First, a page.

News in Brief 26 October 2016 (AM)

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MINUSCA peacekeepers on patrol in the Central African Republic. Photo: MINUSCA

Violent protests in Central African Republic condemned by UN chief

Violent protests in the capital of the Central African Republic (CAR) which left at least four civilians dead, have been condemned by the UN Secretary-General.

The protests on Monday in Bangui, took place outside the headquarters of the UN Mission in CAR, known as MINUSCA.

Nine demonstrators were injured, as well as five UN peacekeepers with the mission.

UN chief Ban Ki-moon welcomed MINUSCA's commitment to investigate the events which led to the "tragic" deaths and injuries, and said the mission would "take all necessary measures, in line with its mandate to protect civilians and foster stability."

Mr Ban also welcome the government's determination to ensure that the "perpetrators and instigators" of the attacks are brought to justice.

He added that the country's "prospects for peace and stability" should not be jeopardized by those seeking to destabilize the government.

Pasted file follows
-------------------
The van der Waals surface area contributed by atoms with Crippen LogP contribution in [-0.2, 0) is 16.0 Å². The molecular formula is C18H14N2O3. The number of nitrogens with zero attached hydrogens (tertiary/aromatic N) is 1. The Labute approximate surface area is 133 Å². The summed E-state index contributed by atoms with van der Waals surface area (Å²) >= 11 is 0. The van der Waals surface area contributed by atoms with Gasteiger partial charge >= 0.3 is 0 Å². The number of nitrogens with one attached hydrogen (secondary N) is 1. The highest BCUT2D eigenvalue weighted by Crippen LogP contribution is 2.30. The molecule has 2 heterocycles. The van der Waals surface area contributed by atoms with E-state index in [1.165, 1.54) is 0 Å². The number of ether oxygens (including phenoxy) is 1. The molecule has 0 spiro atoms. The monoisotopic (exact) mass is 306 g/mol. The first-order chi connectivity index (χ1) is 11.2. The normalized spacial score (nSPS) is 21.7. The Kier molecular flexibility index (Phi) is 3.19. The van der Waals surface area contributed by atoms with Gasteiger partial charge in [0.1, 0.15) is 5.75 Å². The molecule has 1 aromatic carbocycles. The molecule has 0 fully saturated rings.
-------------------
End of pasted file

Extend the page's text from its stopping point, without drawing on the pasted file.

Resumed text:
"Outrage" over "senseless and brutal killings" of Afghan civilians

The UN Mission in Afghanistan, UNAMA, has condemned the "senseless and brutal killings" of 26 unarmed civilians who were taken hostage in Ghor province on Tuesday.

Reports received by UNAMA suggest that they were killed by a group of armed men in retaliation for the death of their commander, during fighting with Afghan government troops.

The male civilians had been abducted while collecting firewood, in the Kasi area of Firozokh.

The fate of other hostages taken remains unknown.

Pernille Kardel, the acting head of UNAMA described the killings as an "atrocity" and called for the perpetrators to be held accountable in accordance with international humanitarian law.

She called for the unconditional release of all remaining hostages.

Early-warning system for epidemics stepped up in Iraq: WHO

The early-warning system for detecting outbreaks of disease has been stepped up in northern Iraq due to the on-going campaign to retake the city of Mosul, according to the World Health Organization (WHO).

WHO said that with hundreds-of-thousands of civilians expected to be displaced by the fighting, they are working with the Iraqi Ministry of Health to train more staff to detect possible epidemics.

WHO Representative to Iraq, Altaf Musani, said the early warning response network, known as EWARNS, was being strengthened to "monitor communicable diseases trends" and patterns.

He said the new training coincided with the opening of 43 new health facilities, bringing the detection network up to a total of 180 sites.

Matthew Wells, United Nations.

Duration: 2’06″

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